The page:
Children & The Impact of Divorce

After the “I dos” of marriage comes the “I don’ts” many weren’t expecting!  After a wedding, it seems like the start of something big, and beautiful but marriage can be far from that. Like any relationship it takes work. But the diligent work doesn’t get done half the time for various reasons. Thus, many in America are divorced and its effects are felt on the little people who don’t have a say in the decision.

 For the third year in a row, divorce rates have dropped. That is the good news, the bad news is we still had, in 2016, a 40-50% divorce rate in America. With second time marriages, it is much higher.  It is interesting to know, we use to have the highest divorce rate of all the nations and have dropped in our standing! However, this still leave so many children in broken homes in our country. 23% are living with single mothers and most of the rest in blended families. It is estimated by U.S. Consensus Bureau in 2016 there are 73.7 million children affected and living in divorced homes in some type of different home situation than the nuclear family.

The effects of divorce on children is overwhelming profound anxiety. Much more in-depth effects is available on Focus on the Family’s website.  Parents are supposed to be problem solvers and a safety net for children. Divorce is change, failure, loss and a fear of conflict meaning no stability again.

A few weeks ago, while swimming in our pool at our Clubhouse I noticed two young girls swimming in the shallow end. They turned out to be 8 years old and 10 years old when they swam over and introduced themselves to me. They asked if they could talk to me. I was surprised by the question and told them sure. I then asked who they were there with and why would they want to talk to an adult, me, when they can play in the pool. The answer stunned me.  They wanted to just talk.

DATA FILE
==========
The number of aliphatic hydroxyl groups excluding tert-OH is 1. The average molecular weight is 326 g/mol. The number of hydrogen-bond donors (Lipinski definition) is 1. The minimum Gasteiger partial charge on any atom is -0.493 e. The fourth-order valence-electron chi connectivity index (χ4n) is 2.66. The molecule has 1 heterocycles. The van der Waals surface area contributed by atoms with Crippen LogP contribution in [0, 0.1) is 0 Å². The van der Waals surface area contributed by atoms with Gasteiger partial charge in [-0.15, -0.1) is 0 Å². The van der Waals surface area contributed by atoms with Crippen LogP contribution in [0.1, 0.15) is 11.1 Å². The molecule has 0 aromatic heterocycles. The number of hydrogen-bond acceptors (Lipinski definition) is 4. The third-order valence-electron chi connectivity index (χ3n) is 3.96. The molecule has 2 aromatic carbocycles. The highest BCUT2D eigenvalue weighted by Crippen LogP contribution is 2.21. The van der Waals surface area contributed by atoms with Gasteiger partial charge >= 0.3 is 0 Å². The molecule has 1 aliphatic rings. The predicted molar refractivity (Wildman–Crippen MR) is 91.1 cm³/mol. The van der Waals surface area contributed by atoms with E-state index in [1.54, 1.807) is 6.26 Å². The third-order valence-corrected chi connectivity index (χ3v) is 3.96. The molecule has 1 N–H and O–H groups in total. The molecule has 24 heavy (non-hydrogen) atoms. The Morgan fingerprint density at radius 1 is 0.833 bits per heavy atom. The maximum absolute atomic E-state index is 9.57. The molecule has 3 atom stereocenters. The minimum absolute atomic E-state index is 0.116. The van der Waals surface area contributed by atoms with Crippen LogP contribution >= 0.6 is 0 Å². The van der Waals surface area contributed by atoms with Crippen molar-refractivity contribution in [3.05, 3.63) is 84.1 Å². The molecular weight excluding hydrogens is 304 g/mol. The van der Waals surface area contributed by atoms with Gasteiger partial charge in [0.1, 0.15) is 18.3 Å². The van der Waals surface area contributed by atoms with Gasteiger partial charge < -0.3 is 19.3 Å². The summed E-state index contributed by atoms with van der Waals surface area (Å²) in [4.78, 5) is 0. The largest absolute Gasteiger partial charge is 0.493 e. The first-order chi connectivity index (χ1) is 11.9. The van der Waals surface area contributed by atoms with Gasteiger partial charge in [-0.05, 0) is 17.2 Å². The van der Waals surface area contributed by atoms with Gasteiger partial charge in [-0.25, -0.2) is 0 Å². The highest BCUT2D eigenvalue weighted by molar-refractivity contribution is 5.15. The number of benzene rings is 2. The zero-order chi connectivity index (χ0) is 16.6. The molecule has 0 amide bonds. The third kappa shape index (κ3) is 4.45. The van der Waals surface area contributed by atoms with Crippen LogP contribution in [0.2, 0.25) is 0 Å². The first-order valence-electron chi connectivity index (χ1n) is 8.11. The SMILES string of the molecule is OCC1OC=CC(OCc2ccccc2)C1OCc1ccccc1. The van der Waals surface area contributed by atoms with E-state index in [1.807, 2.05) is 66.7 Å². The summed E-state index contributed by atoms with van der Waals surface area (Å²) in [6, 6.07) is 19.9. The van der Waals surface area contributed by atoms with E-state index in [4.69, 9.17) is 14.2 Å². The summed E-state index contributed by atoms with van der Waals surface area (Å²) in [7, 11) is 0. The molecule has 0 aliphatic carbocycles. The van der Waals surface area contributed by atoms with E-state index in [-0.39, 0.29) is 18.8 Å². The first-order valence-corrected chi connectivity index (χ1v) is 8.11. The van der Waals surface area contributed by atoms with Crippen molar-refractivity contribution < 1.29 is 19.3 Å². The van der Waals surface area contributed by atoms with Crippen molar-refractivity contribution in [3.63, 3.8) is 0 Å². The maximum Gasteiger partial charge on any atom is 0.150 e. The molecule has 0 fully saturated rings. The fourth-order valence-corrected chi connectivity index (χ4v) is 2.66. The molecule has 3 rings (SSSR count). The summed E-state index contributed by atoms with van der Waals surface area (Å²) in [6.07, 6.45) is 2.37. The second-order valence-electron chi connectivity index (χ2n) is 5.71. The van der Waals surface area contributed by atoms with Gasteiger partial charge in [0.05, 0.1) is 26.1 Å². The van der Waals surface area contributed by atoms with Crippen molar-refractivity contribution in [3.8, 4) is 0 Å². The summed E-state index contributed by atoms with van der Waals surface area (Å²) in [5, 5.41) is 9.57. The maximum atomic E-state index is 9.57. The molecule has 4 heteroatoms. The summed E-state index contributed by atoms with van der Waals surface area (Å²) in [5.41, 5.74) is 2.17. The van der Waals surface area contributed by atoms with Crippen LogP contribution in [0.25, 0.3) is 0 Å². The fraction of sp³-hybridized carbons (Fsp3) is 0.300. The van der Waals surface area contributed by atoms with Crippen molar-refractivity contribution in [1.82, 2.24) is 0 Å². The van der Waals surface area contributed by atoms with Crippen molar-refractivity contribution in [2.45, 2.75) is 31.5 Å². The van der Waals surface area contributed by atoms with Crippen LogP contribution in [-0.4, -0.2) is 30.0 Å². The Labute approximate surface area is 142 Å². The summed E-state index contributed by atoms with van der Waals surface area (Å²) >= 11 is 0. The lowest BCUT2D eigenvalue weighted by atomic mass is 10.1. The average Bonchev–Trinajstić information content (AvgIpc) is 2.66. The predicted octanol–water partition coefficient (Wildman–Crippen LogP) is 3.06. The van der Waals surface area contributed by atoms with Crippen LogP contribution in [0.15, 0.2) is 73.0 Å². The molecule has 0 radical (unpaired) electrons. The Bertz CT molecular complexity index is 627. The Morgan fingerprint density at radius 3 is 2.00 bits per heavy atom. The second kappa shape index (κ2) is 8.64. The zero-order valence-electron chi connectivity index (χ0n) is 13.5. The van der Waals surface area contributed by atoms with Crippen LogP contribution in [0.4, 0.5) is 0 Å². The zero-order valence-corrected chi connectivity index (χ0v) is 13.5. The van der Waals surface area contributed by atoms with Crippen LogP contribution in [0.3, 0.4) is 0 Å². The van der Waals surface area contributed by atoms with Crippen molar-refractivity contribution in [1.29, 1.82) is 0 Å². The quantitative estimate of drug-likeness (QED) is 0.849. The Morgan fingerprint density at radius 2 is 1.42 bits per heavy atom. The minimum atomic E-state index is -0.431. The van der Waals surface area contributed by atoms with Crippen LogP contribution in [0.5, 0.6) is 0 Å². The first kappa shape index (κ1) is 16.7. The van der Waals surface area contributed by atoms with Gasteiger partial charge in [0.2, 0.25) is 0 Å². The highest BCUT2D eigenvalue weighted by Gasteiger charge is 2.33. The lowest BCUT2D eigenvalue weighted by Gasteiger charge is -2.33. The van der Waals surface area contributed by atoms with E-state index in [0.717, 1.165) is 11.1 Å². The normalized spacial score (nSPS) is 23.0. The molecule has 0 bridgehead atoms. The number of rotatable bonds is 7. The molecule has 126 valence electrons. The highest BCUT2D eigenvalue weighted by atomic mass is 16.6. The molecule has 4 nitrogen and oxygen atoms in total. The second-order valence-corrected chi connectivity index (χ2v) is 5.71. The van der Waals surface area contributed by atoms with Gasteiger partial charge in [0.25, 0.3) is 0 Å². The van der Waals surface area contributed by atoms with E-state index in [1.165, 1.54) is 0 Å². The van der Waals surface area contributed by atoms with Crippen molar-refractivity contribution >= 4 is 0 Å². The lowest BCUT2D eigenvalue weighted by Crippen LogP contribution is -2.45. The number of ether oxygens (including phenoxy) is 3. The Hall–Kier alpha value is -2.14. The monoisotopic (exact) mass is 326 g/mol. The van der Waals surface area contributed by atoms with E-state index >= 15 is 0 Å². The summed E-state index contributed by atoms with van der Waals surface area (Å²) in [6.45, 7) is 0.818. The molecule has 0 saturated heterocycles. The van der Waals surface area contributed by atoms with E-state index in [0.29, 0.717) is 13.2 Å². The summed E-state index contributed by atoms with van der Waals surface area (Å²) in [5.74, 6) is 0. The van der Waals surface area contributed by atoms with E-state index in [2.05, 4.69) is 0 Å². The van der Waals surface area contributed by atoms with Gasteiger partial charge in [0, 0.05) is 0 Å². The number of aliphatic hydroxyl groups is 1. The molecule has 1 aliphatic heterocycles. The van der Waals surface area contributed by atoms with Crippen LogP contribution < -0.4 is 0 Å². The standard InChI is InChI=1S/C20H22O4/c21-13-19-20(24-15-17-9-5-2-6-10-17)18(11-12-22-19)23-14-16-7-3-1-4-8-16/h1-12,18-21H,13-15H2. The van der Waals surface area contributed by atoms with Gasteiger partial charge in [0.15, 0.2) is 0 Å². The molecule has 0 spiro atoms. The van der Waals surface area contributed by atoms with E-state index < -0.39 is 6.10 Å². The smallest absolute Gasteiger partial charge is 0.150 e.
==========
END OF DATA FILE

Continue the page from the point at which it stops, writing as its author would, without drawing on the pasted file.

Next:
The older child, 10, explained she was there with her grandmother, whom she pointed out laying in a chair by the pool texting on her cellphone. They enjoy coming over to the grandmother’s house together, one was a friend of the other.  The 10 year old went on to say that her parents were divorced and her friend repeated this about her home also. They both went on to tell me, in very unemotional voice that they don’t get much of a chance to talk to adults. They thought I looked like someone who would talk and listen to them. I told them I was a grandma too and they were very excited. By now, I had their undivided attention, whether I wanted it or not.

I explained to them I came from a divorce home too and understood it can be hard to adjust. It takes time. The 10 year old (I am intentionally leaving out names) shocked me with her next comments. She said that it had been a couple years now since her parents divorced. Her father left the area and now never has any contact with her.  She said “I will probably never see my real dad again.” Her mother had a new boyfriend again and she didn’t even know his name but he was living with them.  I questioned why she didn’t know his name. She said it is not worth worrying about, he will leave sooner or later like all the others.  They get along, they fight and then they break up so I try not to care about any new boyfriends, besides they really don’t care much about me.” The 8 year old said, basically the same thing. I asked the girls how are you feeling about all this change in their life?